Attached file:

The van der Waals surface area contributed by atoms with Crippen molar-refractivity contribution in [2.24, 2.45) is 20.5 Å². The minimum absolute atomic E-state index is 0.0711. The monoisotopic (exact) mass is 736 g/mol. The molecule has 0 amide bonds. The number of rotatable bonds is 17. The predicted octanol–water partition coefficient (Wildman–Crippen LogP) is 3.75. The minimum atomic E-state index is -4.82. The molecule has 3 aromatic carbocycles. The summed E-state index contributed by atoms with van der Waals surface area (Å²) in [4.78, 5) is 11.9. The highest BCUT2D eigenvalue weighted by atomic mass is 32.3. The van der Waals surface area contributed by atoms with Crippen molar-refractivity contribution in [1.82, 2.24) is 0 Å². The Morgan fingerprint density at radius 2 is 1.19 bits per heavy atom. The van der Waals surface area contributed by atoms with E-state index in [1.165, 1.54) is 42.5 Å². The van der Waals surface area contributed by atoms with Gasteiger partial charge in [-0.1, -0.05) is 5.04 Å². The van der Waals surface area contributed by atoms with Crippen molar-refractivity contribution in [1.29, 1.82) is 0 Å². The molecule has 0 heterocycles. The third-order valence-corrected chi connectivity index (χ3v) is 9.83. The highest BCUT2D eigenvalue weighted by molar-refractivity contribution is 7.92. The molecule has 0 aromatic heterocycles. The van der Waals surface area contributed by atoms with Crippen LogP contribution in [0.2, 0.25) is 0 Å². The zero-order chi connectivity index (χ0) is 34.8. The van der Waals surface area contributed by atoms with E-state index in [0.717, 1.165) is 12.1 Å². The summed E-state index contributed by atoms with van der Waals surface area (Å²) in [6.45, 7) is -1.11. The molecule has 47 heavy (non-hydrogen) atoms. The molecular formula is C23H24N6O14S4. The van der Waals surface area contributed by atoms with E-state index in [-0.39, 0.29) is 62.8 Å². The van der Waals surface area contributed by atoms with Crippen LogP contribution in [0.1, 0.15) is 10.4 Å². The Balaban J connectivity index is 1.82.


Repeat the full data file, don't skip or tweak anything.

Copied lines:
The van der Waals surface area contributed by atoms with Crippen molar-refractivity contribution in [2.24, 2.45) is 20.5 Å². The minimum absolute atomic E-state index is 0.0711. The monoisotopic (exact) mass is 736 g/mol. The molecule has 0 amide bonds. The number of rotatable bonds is 17. The predicted octanol–water partition coefficient (Wildman–Crippen LogP) is 3.75. The minimum atomic E-state index is -4.82. The molecule has 3 aromatic carbocycles. The summed E-state index contributed by atoms with van der Waals surface area (Å²) in [4.78, 5) is 11.9. The highest BCUT2D eigenvalue weighted by atomic mass is 32.3. The van der Waals surface area contributed by atoms with Crippen molar-refractivity contribution in [1.82, 2.24) is 0 Å². The Morgan fingerprint density at radius 2 is 1.19 bits per heavy atom. The van der Waals surface area contributed by atoms with E-state index in [1.165, 1.54) is 42.5 Å². The van der Waals surface area contributed by atoms with Gasteiger partial charge in [-0.1, -0.05) is 5.04 Å². The van der Waals surface area contributed by atoms with Crippen molar-refractivity contribution in [1.29, 1.82) is 0 Å². The molecule has 0 heterocycles. The third-order valence-corrected chi connectivity index (χ3v) is 9.83. The highest BCUT2D eigenvalue weighted by molar-refractivity contribution is 7.92. The molecule has 0 aromatic heterocycles. The van der Waals surface area contributed by atoms with Crippen LogP contribution in [0.2, 0.25) is 0 Å². The zero-order chi connectivity index (χ0) is 34.8. The van der Waals surface area contributed by atoms with E-state index in [0.717, 1.165) is 12.1 Å². The summed E-state index contributed by atoms with van der Waals surface area (Å²) in [6.45, 7) is -1.11. The molecule has 47 heavy (non-hydrogen) atoms. The molecular formula is C23H24N6O14S4. The van der Waals surface area contributed by atoms with E-state index in [-0.39, 0.29) is 62.8 Å². The van der Waals surface area contributed by atoms with Crippen LogP contribution in [0.1, 0.15) is 10.4 Å². The Balaban J connectivity index is 1.82.